Important Steps Forward for Women in Saudi Arabia

  • Middle East Policy

    Middle East Policy has been one of the world’s most cited publications on the region since its inception in 1982, and our Breaking Analysis series makes high-quality, diverse analysis available to a broader audience.

Views from the Region

October 4, 2017

Last week Saudi Arabia announced the end of a longstanding ban on female drivers. The decree has been greeted with enthusiasm by regional observers, many of whom have been quick to note the economic dividends that such a move can bring about. Judging from the announcement of a number of other dramatic reforms coming out of Saudi Arabia, it seems that the monarchy’s commitment to these changes is more than cosmetic. At the same time that the driving ban was lifted, various government bodies announced that Saudi women could now issue fatwas, would take senior positions, and new laws and real measures protecting them against various forms of sexual harassment.


Many, including the Khaleej Times editorial staff, see the decision as a major shift and a strong signal in favor of a greater role for women in Saudi society, with more to come: “It is clear that Saudi Arabia, the largest economy in the Arab world, is witnessing tectonic changes in society, which many consider deeply conservative and rigid…. This decree was based on collective conscience — women are strong, they deserve to enjoy the same rights as men and must be allowed to take major decisions for themselves. Societies progress when individual rights are respected, and Saudi society is moving to a new era in a hurry, which is remarkable…. This step could have positive trickle down effects on the economy with more women coming out not just to drive but also to work. The country’s task to wean itself of foreign labor is headed in the right direction; this move could also help kickstart the social reform process.”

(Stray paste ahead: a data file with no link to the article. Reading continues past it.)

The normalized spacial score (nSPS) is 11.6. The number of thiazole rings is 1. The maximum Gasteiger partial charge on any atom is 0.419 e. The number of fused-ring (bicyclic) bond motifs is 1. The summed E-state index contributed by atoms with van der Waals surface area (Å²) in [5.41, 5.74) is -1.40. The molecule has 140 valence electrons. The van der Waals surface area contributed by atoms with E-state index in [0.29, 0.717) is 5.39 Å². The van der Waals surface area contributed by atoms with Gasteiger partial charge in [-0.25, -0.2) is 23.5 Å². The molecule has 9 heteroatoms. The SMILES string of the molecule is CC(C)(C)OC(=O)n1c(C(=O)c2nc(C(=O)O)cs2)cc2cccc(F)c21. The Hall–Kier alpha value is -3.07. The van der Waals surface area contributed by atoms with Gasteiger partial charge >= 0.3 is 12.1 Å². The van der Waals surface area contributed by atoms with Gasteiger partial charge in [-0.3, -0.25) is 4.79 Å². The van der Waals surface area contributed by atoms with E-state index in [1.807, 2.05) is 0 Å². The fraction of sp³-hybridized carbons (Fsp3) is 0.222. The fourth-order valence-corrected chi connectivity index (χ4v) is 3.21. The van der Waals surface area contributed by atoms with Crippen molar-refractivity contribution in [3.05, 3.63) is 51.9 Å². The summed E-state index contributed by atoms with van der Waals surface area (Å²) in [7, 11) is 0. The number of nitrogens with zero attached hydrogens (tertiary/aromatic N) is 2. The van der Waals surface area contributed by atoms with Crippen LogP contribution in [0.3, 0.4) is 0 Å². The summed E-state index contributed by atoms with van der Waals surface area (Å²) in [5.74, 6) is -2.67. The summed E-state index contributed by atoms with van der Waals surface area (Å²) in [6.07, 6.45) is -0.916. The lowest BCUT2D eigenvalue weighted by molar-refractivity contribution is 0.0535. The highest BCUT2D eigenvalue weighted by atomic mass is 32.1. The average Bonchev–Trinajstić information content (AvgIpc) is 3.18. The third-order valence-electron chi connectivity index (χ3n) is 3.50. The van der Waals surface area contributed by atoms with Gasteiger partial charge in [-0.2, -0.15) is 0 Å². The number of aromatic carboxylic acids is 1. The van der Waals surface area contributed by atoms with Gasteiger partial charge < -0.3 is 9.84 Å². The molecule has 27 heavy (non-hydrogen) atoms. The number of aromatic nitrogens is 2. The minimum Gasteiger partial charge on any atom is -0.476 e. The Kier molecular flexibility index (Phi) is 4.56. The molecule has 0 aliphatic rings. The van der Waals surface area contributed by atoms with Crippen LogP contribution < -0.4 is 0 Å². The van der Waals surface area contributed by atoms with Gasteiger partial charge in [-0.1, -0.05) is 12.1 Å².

This sentiment was shared by Hassan Hassan who, in a recent op-ed for The National, suggested that while initially slow-paced, such changes portend greater shifts in Saudi society: “The circumstances surrounding the historic move suggest that a new drive for reform is underway, and it is real. Clerics who once thought they had the immunity, or even the authority, to comment on public policy issues are facing a seemingly serious pushback. These changes came amid a slow process of easing the grip of conservative clergy in the public sphere. In a landmark decision in April last year, authorities stripped the power of religious police to stop and arrest people after wide criticism of their aggressive enforcement of what they deemed to be sharia standards related to dress code and behavior in public. Recent moves seem to be more intensive and targeted, aimed at individuals perceived to be standing in the way of a reform push.”

Ahmed Al-Jarallah opines on the pages of Arab Times that regional cultural attitudes toward women have had a deleterious effect on the economies of the countries in the region: “[I]n some countries, religion is applied in favor of worn-out norms, especially in preventing half of the population of a community to participate in economic growth and work…. They lagged behind and experienced crises not only because such traditions went against human nature and religious teachings; but they superseded everything. This is the reason why many Arab countries have been suffering for decades…. In every attempt to get rid of worn-out restrictions, the fanatics undermined efforts to cancel the role of half of the society in order to maintain the dominance of men, and not as they brag and claim that they are doing so in respect for women…. the Kingdom today needs support all its people — men and women — in its growth movement. Based on this belief, the decisions taken in the past two years were aimed at preparing the people for the implementation of Saudi’s 2030 vision which will lead to a huge shift in all aspects.”